The Bible and imaginative remembering

A Tanach

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In our beginning study of the gospels, I hear echoes of Year 1’s emphasis on “traditioning”: Bringing the past alive in the present moment. It’s what the Israelites did with the Torah. You shall read this Law aloud in the presence of all Israel… Your children also, who do not know it yet, must hear it and learn it (Deuteronomy 31:10-11, 13). In the Torah tradition, wrote Bernhard W. Anderson, “old memories are endlessly re-presented and reinterpreted, rearticulated and re-imagined in ways that keep the main claims of faith pertinent and authoritative in new circumstances.” Today’s believers, he wrote, may learn from the Jews “the sustaining power of imaginative remembering, the ongoing, lovely process of traditioning.”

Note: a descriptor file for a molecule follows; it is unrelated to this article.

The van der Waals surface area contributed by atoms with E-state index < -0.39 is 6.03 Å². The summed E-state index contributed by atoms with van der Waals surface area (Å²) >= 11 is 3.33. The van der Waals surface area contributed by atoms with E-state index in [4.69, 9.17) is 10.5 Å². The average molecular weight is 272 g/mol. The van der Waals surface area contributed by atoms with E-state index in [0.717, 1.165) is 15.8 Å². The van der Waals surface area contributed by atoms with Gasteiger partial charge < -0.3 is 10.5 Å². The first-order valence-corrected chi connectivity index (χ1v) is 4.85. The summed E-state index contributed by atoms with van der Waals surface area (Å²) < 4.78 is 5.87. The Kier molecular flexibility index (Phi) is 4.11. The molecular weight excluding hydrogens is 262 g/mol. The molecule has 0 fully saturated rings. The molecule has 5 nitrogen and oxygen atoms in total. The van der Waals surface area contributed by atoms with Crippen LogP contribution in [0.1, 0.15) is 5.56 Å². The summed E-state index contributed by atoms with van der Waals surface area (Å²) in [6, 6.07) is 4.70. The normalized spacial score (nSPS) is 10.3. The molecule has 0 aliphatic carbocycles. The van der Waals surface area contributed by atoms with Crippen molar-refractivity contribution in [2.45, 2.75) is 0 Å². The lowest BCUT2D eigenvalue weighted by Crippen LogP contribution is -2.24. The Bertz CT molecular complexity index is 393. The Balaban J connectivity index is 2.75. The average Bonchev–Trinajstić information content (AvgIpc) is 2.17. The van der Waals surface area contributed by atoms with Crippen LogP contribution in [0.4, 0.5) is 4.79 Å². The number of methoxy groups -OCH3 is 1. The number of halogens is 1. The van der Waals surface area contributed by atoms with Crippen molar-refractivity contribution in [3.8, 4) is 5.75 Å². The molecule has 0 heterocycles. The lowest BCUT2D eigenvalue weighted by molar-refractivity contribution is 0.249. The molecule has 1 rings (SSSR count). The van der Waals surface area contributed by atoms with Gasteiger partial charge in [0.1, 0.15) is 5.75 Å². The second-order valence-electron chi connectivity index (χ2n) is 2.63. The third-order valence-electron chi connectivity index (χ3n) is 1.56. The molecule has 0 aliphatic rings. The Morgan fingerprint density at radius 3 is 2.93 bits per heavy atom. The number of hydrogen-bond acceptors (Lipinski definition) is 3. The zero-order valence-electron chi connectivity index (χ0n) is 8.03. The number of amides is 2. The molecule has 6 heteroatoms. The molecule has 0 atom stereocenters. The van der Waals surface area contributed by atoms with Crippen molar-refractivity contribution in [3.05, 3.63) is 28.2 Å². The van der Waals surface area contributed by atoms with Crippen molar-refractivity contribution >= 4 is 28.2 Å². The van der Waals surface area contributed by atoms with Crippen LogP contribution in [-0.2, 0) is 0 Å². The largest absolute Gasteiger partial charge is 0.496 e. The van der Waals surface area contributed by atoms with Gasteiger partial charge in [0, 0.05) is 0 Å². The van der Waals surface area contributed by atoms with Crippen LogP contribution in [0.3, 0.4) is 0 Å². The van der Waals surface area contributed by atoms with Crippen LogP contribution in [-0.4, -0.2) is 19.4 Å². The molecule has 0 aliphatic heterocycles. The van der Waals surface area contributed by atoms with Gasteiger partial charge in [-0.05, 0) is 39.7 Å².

It’s a process also known as anamnesis—a recalling to mind, so one never forgets. It’s what we do through study of the Old Testament: Genesis and Exodus are not just the stories of the Israelites; they’re our stories, with applications to our lives today. It’s what the early Christians did with their teaching and preaching about Jesus. And it’s what the evangelists did with the gospels, retelling the stories with applications to the lives of the communities they were addressing. 


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